“Rational, apolitical minds need to take over the debate on marijuana, separating myth from fact, right from wrong, and responsible, medical use from other, less compelling usages,” Dr. Carter and Mirken wrote. “The scientific process continues to document the therapeutic effects of marijuana through ongoing research and assessment of available data.”
Joseph I. Sirven, MD, Associate Professor of Neurology at the Mayo Clinic in Scottsdale, AZ, said he is uncertain whether the FDA was correct in taking a stand against medical marijuana. While marijuana has shown promise in the areas of pain and appetite loss in general, and also for spasticity in multiple sclerosis (MS), more studies are needed before it can be recommended to patients, he said.
“Is there evidence to say that you should use it right now for that? No, there has been no randomized trial,” he said. “So in that regard, it should be treated like any other drug that is up for approval.”
Dr. Sirven co-authored an editorial in Neurology (2004;62:1924–1925) that called for more relaxed federal laws toward medical use of marijuana so that more randomized, controlled trials of the drug can take place.
IS THERE THERAPEUTIC EVIDENCE FOR EFFICACY?
The 2004 study co-authored by Dr. Carter claimed to be the first to survey people with ALS about their use of cannabis. Of 131 anonymous respondents, 13 had used cannabis in the last 12 months, and they reported that marijuana moderately helped relieve appetite loss, depression, spasticity, drooling, and pain.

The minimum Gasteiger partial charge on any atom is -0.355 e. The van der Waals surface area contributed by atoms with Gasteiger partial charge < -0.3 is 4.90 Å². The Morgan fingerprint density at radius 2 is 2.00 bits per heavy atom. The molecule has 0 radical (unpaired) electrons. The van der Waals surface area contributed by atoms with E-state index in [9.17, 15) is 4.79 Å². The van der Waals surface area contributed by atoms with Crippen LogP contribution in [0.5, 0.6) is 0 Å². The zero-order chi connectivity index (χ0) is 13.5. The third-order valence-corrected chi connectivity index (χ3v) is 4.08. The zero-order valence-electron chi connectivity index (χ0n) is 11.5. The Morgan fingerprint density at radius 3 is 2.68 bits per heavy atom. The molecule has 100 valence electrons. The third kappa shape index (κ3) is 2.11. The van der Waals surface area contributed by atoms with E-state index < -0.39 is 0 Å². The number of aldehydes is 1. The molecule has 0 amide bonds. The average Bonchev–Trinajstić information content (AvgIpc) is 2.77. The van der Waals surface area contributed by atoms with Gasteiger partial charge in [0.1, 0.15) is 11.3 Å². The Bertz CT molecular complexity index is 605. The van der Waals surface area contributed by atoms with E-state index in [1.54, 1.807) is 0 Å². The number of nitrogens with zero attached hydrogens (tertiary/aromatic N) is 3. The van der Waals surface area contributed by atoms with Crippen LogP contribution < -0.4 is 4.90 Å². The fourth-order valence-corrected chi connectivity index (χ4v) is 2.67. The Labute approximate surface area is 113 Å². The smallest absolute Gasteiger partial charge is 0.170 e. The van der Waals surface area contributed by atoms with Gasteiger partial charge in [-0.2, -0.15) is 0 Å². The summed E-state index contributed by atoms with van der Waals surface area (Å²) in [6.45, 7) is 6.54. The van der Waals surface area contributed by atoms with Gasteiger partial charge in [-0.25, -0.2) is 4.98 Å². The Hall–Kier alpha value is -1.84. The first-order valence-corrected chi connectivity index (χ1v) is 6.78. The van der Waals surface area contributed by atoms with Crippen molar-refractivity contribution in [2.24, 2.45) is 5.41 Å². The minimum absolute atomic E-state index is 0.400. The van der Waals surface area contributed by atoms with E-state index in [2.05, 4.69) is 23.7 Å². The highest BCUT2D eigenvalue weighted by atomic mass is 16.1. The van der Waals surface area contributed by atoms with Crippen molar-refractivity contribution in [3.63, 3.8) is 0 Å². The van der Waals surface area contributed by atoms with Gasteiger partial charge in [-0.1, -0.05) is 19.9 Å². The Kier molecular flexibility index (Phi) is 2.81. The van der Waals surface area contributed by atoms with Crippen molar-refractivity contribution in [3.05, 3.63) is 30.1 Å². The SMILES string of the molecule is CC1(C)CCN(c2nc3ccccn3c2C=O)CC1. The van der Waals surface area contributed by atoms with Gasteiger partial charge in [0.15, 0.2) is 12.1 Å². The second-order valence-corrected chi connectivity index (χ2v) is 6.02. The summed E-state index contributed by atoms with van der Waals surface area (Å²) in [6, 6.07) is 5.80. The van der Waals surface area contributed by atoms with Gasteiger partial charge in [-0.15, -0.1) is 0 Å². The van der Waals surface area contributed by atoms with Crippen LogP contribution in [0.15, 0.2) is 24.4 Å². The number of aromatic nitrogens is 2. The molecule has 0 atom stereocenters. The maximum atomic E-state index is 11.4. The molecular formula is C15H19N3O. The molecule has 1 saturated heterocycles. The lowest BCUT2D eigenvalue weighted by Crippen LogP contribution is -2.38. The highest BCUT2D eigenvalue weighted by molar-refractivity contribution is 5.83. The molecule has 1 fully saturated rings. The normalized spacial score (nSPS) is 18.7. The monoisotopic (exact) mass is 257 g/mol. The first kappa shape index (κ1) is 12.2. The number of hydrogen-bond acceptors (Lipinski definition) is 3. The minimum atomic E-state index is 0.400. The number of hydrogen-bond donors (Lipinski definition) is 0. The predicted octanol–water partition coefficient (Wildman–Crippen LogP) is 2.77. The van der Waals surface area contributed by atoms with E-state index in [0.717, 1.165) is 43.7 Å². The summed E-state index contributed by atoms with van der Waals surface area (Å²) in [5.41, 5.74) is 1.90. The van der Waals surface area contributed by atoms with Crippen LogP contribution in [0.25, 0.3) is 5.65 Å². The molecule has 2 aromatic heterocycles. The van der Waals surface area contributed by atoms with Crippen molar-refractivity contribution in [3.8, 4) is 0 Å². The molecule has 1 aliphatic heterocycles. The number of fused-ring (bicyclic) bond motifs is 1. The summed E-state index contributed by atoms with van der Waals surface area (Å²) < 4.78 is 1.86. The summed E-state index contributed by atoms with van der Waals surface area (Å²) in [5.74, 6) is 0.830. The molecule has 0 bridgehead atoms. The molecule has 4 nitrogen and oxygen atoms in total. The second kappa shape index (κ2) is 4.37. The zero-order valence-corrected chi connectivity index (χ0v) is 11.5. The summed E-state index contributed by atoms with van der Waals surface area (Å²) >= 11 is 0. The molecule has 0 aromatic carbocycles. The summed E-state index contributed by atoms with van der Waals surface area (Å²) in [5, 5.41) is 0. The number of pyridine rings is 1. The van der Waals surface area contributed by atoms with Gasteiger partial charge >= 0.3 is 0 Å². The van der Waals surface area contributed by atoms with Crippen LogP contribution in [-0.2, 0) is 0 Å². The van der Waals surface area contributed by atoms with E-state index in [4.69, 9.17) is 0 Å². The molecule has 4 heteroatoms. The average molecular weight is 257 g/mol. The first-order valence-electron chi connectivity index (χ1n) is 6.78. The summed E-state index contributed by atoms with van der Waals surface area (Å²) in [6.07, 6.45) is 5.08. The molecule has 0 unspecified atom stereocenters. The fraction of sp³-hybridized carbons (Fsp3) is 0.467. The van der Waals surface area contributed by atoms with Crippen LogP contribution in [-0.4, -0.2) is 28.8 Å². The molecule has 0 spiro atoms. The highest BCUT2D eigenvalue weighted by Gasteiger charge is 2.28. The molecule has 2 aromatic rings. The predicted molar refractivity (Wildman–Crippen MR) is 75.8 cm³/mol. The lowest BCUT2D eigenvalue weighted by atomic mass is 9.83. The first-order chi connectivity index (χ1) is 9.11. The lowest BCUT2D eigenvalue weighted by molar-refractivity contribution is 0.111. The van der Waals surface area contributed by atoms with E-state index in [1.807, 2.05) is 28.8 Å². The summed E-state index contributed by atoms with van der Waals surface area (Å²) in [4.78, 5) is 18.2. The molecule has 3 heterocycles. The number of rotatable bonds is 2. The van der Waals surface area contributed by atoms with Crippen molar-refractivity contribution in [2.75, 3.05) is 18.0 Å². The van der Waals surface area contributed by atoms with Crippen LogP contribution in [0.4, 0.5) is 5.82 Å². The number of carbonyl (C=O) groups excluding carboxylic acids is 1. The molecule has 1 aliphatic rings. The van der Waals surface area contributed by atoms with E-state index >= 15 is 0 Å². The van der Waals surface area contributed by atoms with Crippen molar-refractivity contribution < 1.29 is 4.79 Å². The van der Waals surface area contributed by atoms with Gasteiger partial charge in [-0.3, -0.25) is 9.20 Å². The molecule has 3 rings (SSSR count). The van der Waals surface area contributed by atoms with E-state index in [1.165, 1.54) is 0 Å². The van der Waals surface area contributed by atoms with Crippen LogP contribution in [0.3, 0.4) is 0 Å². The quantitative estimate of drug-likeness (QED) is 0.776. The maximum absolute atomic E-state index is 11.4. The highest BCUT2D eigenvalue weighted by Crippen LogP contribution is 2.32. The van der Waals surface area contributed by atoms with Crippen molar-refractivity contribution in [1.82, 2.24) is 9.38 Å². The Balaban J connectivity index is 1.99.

The level was reported on a five-point scale ranging from (0) “not at all” to (4) “completely relieves the symptom.” On average, the cannabis users reported a level of relief of 2.13 for appetite loss and depression, 1.86 for spasticity, 1.75 for drooling, and 1.67 for pain.
A study published in the April 3 issue of Brain (2006;129(5):1096–1112) concluded that marijuana does indeed affect the brain, but whether this is harmful or beneficial is still unclear and will require further research, lead author Linda Chang, MD, told Neurology Today.
Dr. Chang, a Professor in the Department of Medicine (Neurology) at the University of Hawaii, and colleagues used blood oxygenation-level dependent fMRI to study the brain activity of 24 chronic marijuana users and 19 controls as they completed a set of visual-attention tasks with graded levels of difficulty. Of the 24 marijuana users, 12 had abstained from marijuana between .5 and 156 months before the test and the other 12 had used marijuana between 4 and 24 hours before their fMRI scans as indicated by positive urine tests and self report. Active and abstinent users had both smoked about the same number of days per month, but the active group had done so more recently before their fMRI tests.
Despite task and cognitive test performance similar to that of control subjects, active and abstinent marijuana users showed less activation in the normal attention network, particularly the right prefrontal, medial and dorsal parietal, occipital and medial cerebellar regions. In addition, active marijuana users showed greater activation in the frontal and medial cerebellar regions than abstinent users and greater usage of the reserve network, areas that activate more with the more difficult tasks in the control subjects, such as the precuneus. The decreased medial cerebellar activation in the marijuana users was greater in those with greater marijuana usage, but normalized with longer duration of abstinence. This suggests that the altered brain network or activation might become normal again after long periods of abstinence, Dr. Chang said.